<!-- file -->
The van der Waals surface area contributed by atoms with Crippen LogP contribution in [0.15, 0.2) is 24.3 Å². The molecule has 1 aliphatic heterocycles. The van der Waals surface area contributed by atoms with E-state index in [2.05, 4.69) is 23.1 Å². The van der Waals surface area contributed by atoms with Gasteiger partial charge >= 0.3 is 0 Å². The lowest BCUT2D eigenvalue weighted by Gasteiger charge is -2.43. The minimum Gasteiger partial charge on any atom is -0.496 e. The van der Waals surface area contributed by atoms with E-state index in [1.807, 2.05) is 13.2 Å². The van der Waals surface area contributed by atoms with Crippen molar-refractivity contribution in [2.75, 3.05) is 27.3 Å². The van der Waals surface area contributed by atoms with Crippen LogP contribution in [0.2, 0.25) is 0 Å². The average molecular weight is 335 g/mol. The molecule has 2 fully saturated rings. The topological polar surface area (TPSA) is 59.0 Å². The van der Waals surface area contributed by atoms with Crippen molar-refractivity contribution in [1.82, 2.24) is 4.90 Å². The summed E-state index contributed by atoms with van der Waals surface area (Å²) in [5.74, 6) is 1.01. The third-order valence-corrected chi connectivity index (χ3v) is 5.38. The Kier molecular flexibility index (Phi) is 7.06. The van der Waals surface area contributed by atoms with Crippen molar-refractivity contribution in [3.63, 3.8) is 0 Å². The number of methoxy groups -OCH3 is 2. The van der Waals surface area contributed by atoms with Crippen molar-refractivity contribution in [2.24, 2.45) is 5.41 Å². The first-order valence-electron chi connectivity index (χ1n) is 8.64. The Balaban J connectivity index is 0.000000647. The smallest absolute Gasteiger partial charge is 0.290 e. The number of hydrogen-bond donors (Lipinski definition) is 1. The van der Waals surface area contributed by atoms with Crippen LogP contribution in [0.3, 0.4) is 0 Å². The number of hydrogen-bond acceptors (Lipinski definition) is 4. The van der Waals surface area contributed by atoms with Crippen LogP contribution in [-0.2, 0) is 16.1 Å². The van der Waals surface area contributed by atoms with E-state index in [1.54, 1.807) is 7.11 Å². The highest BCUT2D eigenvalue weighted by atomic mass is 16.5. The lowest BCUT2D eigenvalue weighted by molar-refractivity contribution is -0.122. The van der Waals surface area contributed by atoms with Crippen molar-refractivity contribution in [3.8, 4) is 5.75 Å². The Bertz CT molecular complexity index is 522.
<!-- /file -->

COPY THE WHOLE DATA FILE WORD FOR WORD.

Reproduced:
The van der Waals surface area contributed by atoms with Crippen LogP contribution in [0.15, 0.2) is 24.3 Å². The molecule has 1 aliphatic heterocycles. The van der Waals surface area contributed by atoms with E-state index in [2.05, 4.69) is 23.1 Å². The van der Waals surface area contributed by atoms with Gasteiger partial charge >= 0.3 is 0 Å². The lowest BCUT2D eigenvalue weighted by Gasteiger charge is -2.43. The minimum Gasteiger partial charge on any atom is -0.496 e. The van der Waals surface area contributed by atoms with E-state index in [1.807, 2.05) is 13.2 Å². The van der Waals surface area contributed by atoms with Crippen molar-refractivity contribution in [2.75, 3.05) is 27.3 Å². The van der Waals surface area contributed by atoms with Crippen LogP contribution in [0.2, 0.25) is 0 Å². The average molecular weight is 335 g/mol. The molecule has 2 fully saturated rings. The topological polar surface area (TPSA) is 59.0 Å². The van der Waals surface area contributed by atoms with Crippen molar-refractivity contribution in [1.82, 2.24) is 4.90 Å². The summed E-state index contributed by atoms with van der Waals surface area (Å²) in [5.74, 6) is 1.01. The third-order valence-corrected chi connectivity index (χ3v) is 5.38. The Kier molecular flexibility index (Phi) is 7.06. The van der Waals surface area contributed by atoms with Crippen molar-refractivity contribution in [3.63, 3.8) is 0 Å². The number of methoxy groups -OCH3 is 2. The van der Waals surface area contributed by atoms with Crippen molar-refractivity contribution in [2.24, 2.45) is 5.41 Å². The first-order valence-electron chi connectivity index (χ1n) is 8.64. The Balaban J connectivity index is 0.000000647. The smallest absolute Gasteiger partial charge is 0.290 e. The number of hydrogen-bond donors (Lipinski definition) is 1. The van der Waals surface area contributed by atoms with Crippen LogP contribution in [0.3, 0.4) is 0 Å². The number of hydrogen-bond acceptors (Lipinski definition) is 4. The van der Waals surface area contributed by atoms with Crippen LogP contribution in [-0.2, 0) is 16.1 Å². The van der Waals surface area contributed by atoms with E-state index in [1.54, 1.807) is 7.11 Å². The highest BCUT2D eigenvalue weighted by atomic mass is 16.5. The lowest BCUT2D eigenvalue weighted by molar-refractivity contribution is -0.122. The van der Waals surface area contributed by atoms with Crippen molar-refractivity contribution in [3.8, 4) is 5.75 Å². The Bertz CT molecular complexity index is 522.